• Disturbances in sleep

Late-stage symptoms include:

  • Gradual loss of speech and difficulty communicating
  • Loss of awareness of surroundings
  • Significant problems with memory, including past and recent events[4]

Diagnosing Alzheimer’s disease

Changes detected in the brain and blood help to diagnose Alzheimer’s dementia and eliminate the possibility of another disease.

Early diagnosis. Substances found in the blood of those with AD can help early detection of Alzheimer’s dementia and other forms of dementia.

In brain imaging, magnetic resonance imaging (MRI) and computerized tomography (CT) help professionals see the brain’s structure in detail to detect changes. For example, when the area of the brain known as the hippocampus starts to shrink, this is considered a sign of Alzheimer’s disease progression.

Functional brain imaging shows how cells in various brain regions operate through positron emission tomography (PET) scans and functional MRIs (fMRI). In addition, patterns in the brain cells’ function reveal the type of dementia present.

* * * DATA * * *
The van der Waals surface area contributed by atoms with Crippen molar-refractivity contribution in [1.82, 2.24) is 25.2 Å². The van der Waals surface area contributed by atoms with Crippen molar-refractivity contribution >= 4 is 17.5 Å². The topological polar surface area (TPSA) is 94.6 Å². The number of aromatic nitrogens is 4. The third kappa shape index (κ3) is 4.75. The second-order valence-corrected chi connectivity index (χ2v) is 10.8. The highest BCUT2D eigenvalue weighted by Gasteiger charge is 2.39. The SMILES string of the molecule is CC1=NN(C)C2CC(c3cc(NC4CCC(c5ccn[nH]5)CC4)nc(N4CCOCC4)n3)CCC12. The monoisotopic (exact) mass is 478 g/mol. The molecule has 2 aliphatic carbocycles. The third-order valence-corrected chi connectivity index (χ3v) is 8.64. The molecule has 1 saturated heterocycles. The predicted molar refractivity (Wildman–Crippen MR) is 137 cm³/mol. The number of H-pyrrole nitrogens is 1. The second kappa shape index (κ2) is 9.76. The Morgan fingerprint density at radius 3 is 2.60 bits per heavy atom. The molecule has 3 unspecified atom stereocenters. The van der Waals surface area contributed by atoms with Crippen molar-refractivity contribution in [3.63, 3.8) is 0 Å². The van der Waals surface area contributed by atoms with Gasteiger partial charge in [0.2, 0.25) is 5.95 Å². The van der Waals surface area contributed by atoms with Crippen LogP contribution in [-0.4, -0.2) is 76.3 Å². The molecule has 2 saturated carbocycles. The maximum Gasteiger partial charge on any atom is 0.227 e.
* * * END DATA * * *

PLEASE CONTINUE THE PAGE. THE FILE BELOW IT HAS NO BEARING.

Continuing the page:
Molecular brain imaging uses technologies such as PET, fMRI and single photon emission computed tomography (SPECT) to observe changes in cells or chemicals linked to neurodegenerative disease.

Samples of cerebrospinal fluid (CSF) proteins reveal changes in proteins found as abnormal deposits in the brain of people with Alzheimer’s and dementia can indicate the type of dementia present.

Like in early diagnosis, blood or urine biomarkers can help researchers get a better diagnosis through measurable changes in protein levels.[5]

Prevention of Alzheimer’s disease